So today it is a year.
A year where, for me, time stopped.
A year from the day that started with high hopes but ended with despair and loneliness.
A year where I saw the best of humanity and the worst of emotions. Again.
Today I will relive those fateful final hours with my beloved Mum over and over.
I will remember the beautiful hours we shared talking about life and love … how I watched her smile as she looked at a video of my son … how she wanted a hair dryer so she could wash her hair before her operation.
I will remember it all in a bid to delay remembering the final hours.
Where I was looking for answers that weren’t forthcoming.
Where concern and fears slowly crept up on me.
Where I slowly realised things were not going as planned.
How I finally got to sit next to my Mum after her operation and despite her being totally sedated, I told her how much I loved her and willed her to get better.
Before things took their final turn.
And I was sent to wait in a room while they “checked things”.
Where I waited nervously with my wonderful friends Paul and Shelly who came to be my side … before I saw a DR and Nurse approach the room.
Who asked me to follow them and took me into a room opposite.
I knew what was coming …
As they spoke, I realised I was trying to hide behind my clenched fist. Ridiculous I know … but I was scared about the words they were going to say, even though I knew they were inevitable.
That moment it all became real and everything changed.
And yet, I still remembered to thank the Doctor and Nurse for everything they did.
The things that happened that night will stay with me forever.
At my lowest point, I still remembered the manners my Mum taught me … that she would want me to convey and express.
As I walked the short distance to see her, I didn’t know what to do.
Only 30 minutes had passed since I last saw her and yet now everything was different.
She looked serene, but I knew she wasn’t sleeping.
I felt frozen inside.
I wanted to reach out … to hug her … and yet I felt scared to do it.
I know that sounds crazy, but that’s how I felt.
So instead I kissed her on the forehead and gently stroked her cheek before sitting next to her and cried and cried and cried.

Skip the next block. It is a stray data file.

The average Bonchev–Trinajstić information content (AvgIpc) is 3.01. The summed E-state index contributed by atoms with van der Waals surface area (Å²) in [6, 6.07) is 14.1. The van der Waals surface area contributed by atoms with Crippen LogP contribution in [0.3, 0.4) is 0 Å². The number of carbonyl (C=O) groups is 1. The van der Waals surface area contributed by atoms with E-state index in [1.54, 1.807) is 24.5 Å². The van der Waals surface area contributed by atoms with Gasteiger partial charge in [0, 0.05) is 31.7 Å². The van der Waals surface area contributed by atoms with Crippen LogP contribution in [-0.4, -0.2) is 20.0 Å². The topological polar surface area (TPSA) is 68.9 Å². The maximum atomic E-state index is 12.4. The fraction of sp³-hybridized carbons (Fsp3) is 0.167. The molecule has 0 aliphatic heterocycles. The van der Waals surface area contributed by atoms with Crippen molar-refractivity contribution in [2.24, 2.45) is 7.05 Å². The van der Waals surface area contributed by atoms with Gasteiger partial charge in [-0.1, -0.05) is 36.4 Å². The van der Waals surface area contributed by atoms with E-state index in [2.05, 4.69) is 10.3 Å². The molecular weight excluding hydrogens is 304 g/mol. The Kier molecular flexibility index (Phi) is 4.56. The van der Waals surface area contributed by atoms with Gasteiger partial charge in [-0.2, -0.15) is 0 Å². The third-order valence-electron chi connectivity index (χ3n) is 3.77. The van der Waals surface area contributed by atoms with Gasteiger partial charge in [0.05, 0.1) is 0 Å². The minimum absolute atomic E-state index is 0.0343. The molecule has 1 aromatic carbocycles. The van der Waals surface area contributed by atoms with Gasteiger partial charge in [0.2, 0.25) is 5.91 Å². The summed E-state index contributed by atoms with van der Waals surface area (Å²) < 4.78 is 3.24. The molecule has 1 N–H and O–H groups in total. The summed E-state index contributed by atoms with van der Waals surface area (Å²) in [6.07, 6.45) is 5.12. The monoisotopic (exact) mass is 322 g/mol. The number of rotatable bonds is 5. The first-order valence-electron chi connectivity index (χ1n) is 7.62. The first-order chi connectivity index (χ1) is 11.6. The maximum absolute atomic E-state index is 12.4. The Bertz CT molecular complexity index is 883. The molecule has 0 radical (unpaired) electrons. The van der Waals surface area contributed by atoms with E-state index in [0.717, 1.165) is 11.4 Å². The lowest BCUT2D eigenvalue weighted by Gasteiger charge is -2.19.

I wanted to try and be dignified – Mum hated being the centre of attention – so I held her hand and told her how wonderful she was … how grateful I was to have her as my Mum … how I will ensure Otis will always know who she was and how much she loved him … how I would do all I could to honour her and make her proud … how I was so glad we were together and that we had shared such a wonderful time in the morning.
And yet all through of this, I couldn’t shake the feeling of wanting to run away from the reality while feeling petrified to leave.
The moment I said goodbye … the moment I realised it was time to leave … it was one of the hardest things I’ve ever had to face.
I kept walking away only to come back. Afraid to leave. Afraid to give what had happened, validation.
From then on, everything has been a blur of emotion, confusion and challenge.
The things I needed to organise.
The jealousy I felt of seeing others with their Mums.
The decisions I didn’t want to make but had to.
The discovery Mum had been working in the background to try and make things easier for me should this terrible event actually happen.
In some ways, that is the ultimate demonstration of love … and yet I don’t like she did it because it meant she was thinking about that possibility and I never wanted her to be scared.
Since then, things have calmed down.
Things have been decided … acted upon … dealt with.
There’s still the odd moment of surprise, from receiving a credit card with her name on to – very recently – realising one of Mum’s friends doesn’t know what has happened and I’ve needed to write to notify them, but overall, thanks to doing things in the way I believe she would have liked, I feel I am slowly walking away from the shock and sadness of what happened a year ago today towards the love and memories of the previous 44 years together.
I still wish she was here.
I still wish that day, 12 months ago, had turned out differently.
I still wish she could have met Otis, her beloved grandson, ‘in the flesh’.
Everyday, when he does something wonderful [and it is every day] I wish I could ring her and tell her what he’s done … what he’s learnt.
To hear her voice … see her smile … just listen to her happiness.
But I can’t.
Instead, I think of her.
And feel lucky she was my Mum.
I miss you Mum.
I hope you’re with Dad, holding hands and laughing.